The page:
The Three Great American Cultures
Central and South America is said to have been first discovered in the late fifteenth century; however, to say that the land before this time was unknown to all of humanity would be a fallacy and a great insult to the three great ancient cultures that ruled before their European conquest. The Aztecs, Incas, and Mayans were three distinct groups of people that thrived in the Americas prior to their “discovery” and all have a diversely rich background full of people, tradition, and culture. Recorded Aztecan history begins at the start of the twelfth century when the Aztec people first moved out in search of a new homeland. In 1325 they founded their new home with the creation of Tenochtitlan, a large city which is now the location of common-day Mexico City. The life of the Aztec people was multifaceted – filled with school systems, laws, clothing fashions, and traditional food. They had different scholastic buildings in place for children depending on their economic and noble rank among the people. Noble children would attend a school called a calmecac that would teach them history, religion, and the ways to govern. Meanwhile, the common children could go to a telpochacalli where they would learn aspects of war and trade work, but if a child showed enough promise and intelligence he or she could be sent up to one of the calmecacs to prepare for a higher future career. Crime and punishment was a severe topic for Aztecs; the breaking of many of their laws resulted immediately in death, some of which included: adultery, treason, theft, drunkenness, and even cutting down a living tree. Interestingly as well, if a commoner were to wear cotton clothing (something reserved only for nobility) they too would be put to death. Nobles dressed most lavishly among their people, opting for the brightest colors, and often used bird feathers to make headdresses that indicate their high status. The staple food for the Aztecs was corn. They also...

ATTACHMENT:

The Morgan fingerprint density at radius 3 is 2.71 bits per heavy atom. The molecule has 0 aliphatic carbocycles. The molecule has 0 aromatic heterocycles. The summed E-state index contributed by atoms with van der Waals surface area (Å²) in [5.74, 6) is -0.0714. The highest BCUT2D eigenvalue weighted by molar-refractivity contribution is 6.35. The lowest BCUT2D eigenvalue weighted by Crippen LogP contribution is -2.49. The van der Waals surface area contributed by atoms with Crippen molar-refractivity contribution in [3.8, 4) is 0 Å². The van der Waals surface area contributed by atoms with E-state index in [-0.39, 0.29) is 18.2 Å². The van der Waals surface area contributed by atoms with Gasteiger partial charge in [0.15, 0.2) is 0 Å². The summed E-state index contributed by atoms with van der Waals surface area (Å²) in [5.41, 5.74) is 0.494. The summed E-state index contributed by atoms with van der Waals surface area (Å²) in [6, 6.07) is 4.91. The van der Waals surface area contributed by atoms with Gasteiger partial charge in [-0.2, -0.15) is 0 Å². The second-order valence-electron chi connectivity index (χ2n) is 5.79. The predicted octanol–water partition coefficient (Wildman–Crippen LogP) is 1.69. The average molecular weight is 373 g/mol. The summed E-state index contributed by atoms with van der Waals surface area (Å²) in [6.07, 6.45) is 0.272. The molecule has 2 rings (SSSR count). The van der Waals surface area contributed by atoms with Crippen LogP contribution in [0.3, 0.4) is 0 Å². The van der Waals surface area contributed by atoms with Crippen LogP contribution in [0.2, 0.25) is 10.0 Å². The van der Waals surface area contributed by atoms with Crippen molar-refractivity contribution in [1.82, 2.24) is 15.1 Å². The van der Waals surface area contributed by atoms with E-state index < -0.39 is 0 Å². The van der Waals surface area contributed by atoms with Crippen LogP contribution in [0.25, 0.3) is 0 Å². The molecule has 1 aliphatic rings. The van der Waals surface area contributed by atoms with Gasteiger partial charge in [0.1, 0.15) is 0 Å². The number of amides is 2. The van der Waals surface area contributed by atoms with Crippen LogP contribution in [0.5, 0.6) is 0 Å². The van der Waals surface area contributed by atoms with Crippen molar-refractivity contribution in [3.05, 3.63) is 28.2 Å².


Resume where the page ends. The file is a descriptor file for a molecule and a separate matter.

Cited: The Ancient Aztecs. Think Quest. 1999. Web. 1 February 2010.
Criscenzo, Jeeni. The Maya. Jaguar Sun. 2000. Web. 1 February 2010.
Inca. Minnesota State University. Web. 1 February 2010.
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